Monroe County commissioner: “Indeed, the county is celebrating Juneteenth. The county will be closed on Friday.”

Responding to a question during public commentary at the start of Wednesday morning’s board of commissioners meeting, president Julie Thomas cleared up any uncertainty about the “Holiday Closing” that’s listed on the county’s official calendar for this Friday.

Image links to full calendar page.

Thomas said, “Indeed, the county is celebrating Juneteenth. The county will be closed on Friday.” All county buildings will be closed that day.

Friday is June 18, the day before Juneteenth.

Juneteenth commemorates the arrival of Union Army general Gordon Granger in Galveston, Texas, on June 19, 1865, to enforce the Emancipation Proclamation, which came two and half years earlier on Jan. 1, 1863.

The decision by county commissioners to make June 18 a holiday this year was made last year, on Nov. 4, with the approval of the annual resolution that sets the employee holiday calendar.

The resolution approved last year does not have descriptions listed with any of the dates.

Thomas’s statement early in Wednesday’s meeting removed any doubt about the reason June 18, 2021 was chosen as a holiday date.

The point was made again after the regular business of the commissioners had concluded, when the three commissioners read aloud a statement about the history of Juneteenth.

Thomas recited the opening sentences from Granger’s order: “The people of Texas are informed that in accordance with a Proclamation from the Executive of the United States, all slaves are free. This involves an absolute equality of rights and rights of property between former masters and slaves, and the connection therefore existing between them becomes that between employer and hired laborer.”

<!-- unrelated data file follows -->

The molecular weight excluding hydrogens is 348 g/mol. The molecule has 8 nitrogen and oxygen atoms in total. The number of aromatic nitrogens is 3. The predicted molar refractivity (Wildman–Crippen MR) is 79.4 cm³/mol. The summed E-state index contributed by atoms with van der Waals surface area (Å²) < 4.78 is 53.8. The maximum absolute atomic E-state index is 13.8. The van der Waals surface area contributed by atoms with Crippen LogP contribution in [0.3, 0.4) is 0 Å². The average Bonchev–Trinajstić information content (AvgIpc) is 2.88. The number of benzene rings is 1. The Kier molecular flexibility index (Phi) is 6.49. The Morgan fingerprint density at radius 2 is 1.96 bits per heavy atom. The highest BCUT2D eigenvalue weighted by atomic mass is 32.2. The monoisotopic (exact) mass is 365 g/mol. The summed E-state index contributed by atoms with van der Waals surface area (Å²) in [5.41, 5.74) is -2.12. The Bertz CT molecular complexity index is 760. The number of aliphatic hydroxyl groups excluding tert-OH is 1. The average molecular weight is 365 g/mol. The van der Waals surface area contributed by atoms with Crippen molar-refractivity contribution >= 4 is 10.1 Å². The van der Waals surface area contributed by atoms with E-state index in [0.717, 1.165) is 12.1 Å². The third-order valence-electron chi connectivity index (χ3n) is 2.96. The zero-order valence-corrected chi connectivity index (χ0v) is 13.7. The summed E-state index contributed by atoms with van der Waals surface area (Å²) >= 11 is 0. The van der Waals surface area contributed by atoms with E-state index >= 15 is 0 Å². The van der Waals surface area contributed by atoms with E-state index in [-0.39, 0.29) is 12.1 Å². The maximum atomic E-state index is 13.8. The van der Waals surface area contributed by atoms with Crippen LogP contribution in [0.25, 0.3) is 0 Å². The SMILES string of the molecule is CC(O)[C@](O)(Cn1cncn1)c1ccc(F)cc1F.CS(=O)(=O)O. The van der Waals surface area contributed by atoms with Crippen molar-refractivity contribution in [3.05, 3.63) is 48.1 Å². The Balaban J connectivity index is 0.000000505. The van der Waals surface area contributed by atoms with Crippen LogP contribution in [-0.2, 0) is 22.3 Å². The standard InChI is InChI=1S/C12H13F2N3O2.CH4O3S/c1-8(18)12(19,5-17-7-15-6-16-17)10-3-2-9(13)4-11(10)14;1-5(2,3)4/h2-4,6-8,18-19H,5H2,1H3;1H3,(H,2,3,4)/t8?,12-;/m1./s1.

Thomas continued, “As we celebrate Juneteenth this Saturday, we all acknowledge that there is a great deal of work that still has to be done to ensure equality and liberty for everyone in our community and across this country.”

Whether Juneteenth is a holiday in future years might not depend on action by county commissioners. On Tuesday, the U.S. Senate enacted a bill that establishes Juneteenth as a national holiday. The U.S. House is expected to follow suit, according to an Associated Press report.

The city of Bloomington’s Juneteenth celebration is set to take place on Saturday in Switchyard Park from 3 p.m. to 6:30 p.m. According to a city news release, the activities will include, free food, games, and music, with Black-owned businesses on-site offering additional products for sale.

Also taking place in Switchyard Park on Saturday from 3 p.m. to 6:30 p.m. is a county health department COVID-19 vaccination clinic.

Monroe County’s health administrator Penny Caudill announced the clinic at Wednesday’s county commissioners meeting. Caudill said the clinic would use the one-dose Johnson & Johnson vaccine. That means there’s no need to schedule a second dose.

Caudill said the vaccine clinic would be under a shelter near the pavilion area.

Leave a Reply